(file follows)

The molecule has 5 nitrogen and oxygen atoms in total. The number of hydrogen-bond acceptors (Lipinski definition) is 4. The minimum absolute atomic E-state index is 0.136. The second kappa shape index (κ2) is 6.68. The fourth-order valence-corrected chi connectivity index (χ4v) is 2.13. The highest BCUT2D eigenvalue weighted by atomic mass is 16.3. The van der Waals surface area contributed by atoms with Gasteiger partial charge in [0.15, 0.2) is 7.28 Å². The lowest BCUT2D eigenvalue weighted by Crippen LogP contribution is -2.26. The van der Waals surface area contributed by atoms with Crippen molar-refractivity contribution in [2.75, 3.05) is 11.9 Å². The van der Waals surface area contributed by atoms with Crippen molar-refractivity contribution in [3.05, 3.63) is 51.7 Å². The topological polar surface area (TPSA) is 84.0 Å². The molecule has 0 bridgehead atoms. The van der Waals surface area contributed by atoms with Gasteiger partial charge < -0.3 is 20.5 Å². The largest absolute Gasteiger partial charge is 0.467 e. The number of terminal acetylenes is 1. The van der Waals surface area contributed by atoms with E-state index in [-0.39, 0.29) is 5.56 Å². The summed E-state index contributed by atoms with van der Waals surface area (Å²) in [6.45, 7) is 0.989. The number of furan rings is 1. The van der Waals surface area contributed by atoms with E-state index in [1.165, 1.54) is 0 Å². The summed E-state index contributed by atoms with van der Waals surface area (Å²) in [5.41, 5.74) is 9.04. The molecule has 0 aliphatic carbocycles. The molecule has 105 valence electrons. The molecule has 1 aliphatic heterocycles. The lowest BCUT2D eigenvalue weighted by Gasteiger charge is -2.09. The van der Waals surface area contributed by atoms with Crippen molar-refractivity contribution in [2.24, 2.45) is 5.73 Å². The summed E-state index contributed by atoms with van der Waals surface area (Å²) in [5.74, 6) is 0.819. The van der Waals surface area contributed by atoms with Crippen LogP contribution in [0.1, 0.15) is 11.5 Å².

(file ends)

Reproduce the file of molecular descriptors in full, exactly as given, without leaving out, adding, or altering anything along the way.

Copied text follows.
The molecule has 5 nitrogen and oxygen atoms in total. The number of hydrogen-bond acceptors (Lipinski definition) is 4. The minimum absolute atomic E-state index is 0.136. The second kappa shape index (κ2) is 6.68. The fourth-order valence-corrected chi connectivity index (χ4v) is 2.13. The highest BCUT2D eigenvalue weighted by atomic mass is 16.3. The van der Waals surface area contributed by atoms with Gasteiger partial charge in [0.15, 0.2) is 7.28 Å². The lowest BCUT2D eigenvalue weighted by Crippen LogP contribution is -2.26. The van der Waals surface area contributed by atoms with Crippen molar-refractivity contribution in [2.75, 3.05) is 11.9 Å². The van der Waals surface area contributed by atoms with Crippen molar-refractivity contribution in [3.05, 3.63) is 51.7 Å². The topological polar surface area (TPSA) is 84.0 Å². The molecule has 0 bridgehead atoms. The van der Waals surface area contributed by atoms with Gasteiger partial charge < -0.3 is 20.5 Å². The largest absolute Gasteiger partial charge is 0.467 e. The number of terminal acetylenes is 1. The van der Waals surface area contributed by atoms with E-state index in [-0.39, 0.29) is 5.56 Å². The summed E-state index contributed by atoms with van der Waals surface area (Å²) in [6.45, 7) is 0.989. The number of furan rings is 1. The van der Waals surface area contributed by atoms with E-state index in [1.165, 1.54) is 0 Å². The summed E-state index contributed by atoms with van der Waals surface area (Å²) in [5.41, 5.74) is 9.04. The molecule has 0 aliphatic carbocycles. The molecule has 105 valence electrons. The molecule has 1 aliphatic heterocycles. The lowest BCUT2D eigenvalue weighted by Gasteiger charge is -2.09. The van der Waals surface area contributed by atoms with Crippen molar-refractivity contribution in [2.24, 2.45) is 5.73 Å². The summed E-state index contributed by atoms with van der Waals surface area (Å²) in [5.74, 6) is 0.819. The van der Waals surface area contributed by atoms with Crippen LogP contribution in [0.1, 0.15) is 11.5 Å².